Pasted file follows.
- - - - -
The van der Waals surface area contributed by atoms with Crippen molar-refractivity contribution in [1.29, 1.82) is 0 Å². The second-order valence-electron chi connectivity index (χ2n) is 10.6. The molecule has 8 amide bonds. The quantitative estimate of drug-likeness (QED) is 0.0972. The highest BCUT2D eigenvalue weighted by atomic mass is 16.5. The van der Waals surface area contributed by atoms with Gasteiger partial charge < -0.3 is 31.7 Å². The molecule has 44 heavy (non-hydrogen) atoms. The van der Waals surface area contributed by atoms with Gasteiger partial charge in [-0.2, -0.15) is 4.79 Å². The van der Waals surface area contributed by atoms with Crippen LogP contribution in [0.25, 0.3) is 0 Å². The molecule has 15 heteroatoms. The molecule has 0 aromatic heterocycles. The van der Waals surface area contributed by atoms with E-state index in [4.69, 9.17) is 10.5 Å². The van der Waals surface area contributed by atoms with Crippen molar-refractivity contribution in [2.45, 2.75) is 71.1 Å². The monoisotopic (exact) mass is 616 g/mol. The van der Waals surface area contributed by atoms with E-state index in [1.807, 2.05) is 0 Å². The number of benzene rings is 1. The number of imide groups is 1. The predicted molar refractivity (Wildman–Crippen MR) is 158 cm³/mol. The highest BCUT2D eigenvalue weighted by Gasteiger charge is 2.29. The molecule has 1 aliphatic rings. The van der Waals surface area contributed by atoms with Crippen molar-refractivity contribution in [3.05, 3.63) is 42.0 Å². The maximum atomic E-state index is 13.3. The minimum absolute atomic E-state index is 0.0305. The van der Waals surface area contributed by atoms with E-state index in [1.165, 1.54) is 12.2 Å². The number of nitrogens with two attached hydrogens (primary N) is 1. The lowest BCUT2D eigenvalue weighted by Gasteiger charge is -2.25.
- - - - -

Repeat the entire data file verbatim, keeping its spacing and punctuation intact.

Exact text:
The van der Waals surface area contributed by atoms with Crippen molar-refractivity contribution in [1.29, 1.82) is 0 Å². The second-order valence-electron chi connectivity index (χ2n) is 10.6. The molecule has 8 amide bonds. The quantitative estimate of drug-likeness (QED) is 0.0972. The highest BCUT2D eigenvalue weighted by atomic mass is 16.5. The van der Waals surface area contributed by atoms with Gasteiger partial charge < -0.3 is 31.7 Å². The molecule has 44 heavy (non-hydrogen) atoms. The van der Waals surface area contributed by atoms with Gasteiger partial charge in [-0.2, -0.15) is 4.79 Å². The van der Waals surface area contributed by atoms with Crippen LogP contribution in [0.25, 0.3) is 0 Å². The molecule has 15 heteroatoms. The molecule has 0 aromatic heterocycles. The van der Waals surface area contributed by atoms with E-state index in [4.69, 9.17) is 10.5 Å². The van der Waals surface area contributed by atoms with Crippen molar-refractivity contribution in [2.45, 2.75) is 71.1 Å². The monoisotopic (exact) mass is 616 g/mol. The van der Waals surface area contributed by atoms with E-state index in [1.807, 2.05) is 0 Å². The number of benzene rings is 1. The number of imide groups is 1. The predicted molar refractivity (Wildman–Crippen MR) is 158 cm³/mol. The highest BCUT2D eigenvalue weighted by Gasteiger charge is 2.29. The molecule has 1 aliphatic rings. The van der Waals surface area contributed by atoms with Crippen molar-refractivity contribution in [3.05, 3.63) is 42.0 Å². The maximum atomic E-state index is 13.3. The minimum absolute atomic E-state index is 0.0305. The van der Waals surface area contributed by atoms with E-state index in [1.165, 1.54) is 12.2 Å². The number of nitrogens with two attached hydrogens (primary N) is 1. The lowest BCUT2D eigenvalue weighted by Gasteiger charge is -2.25.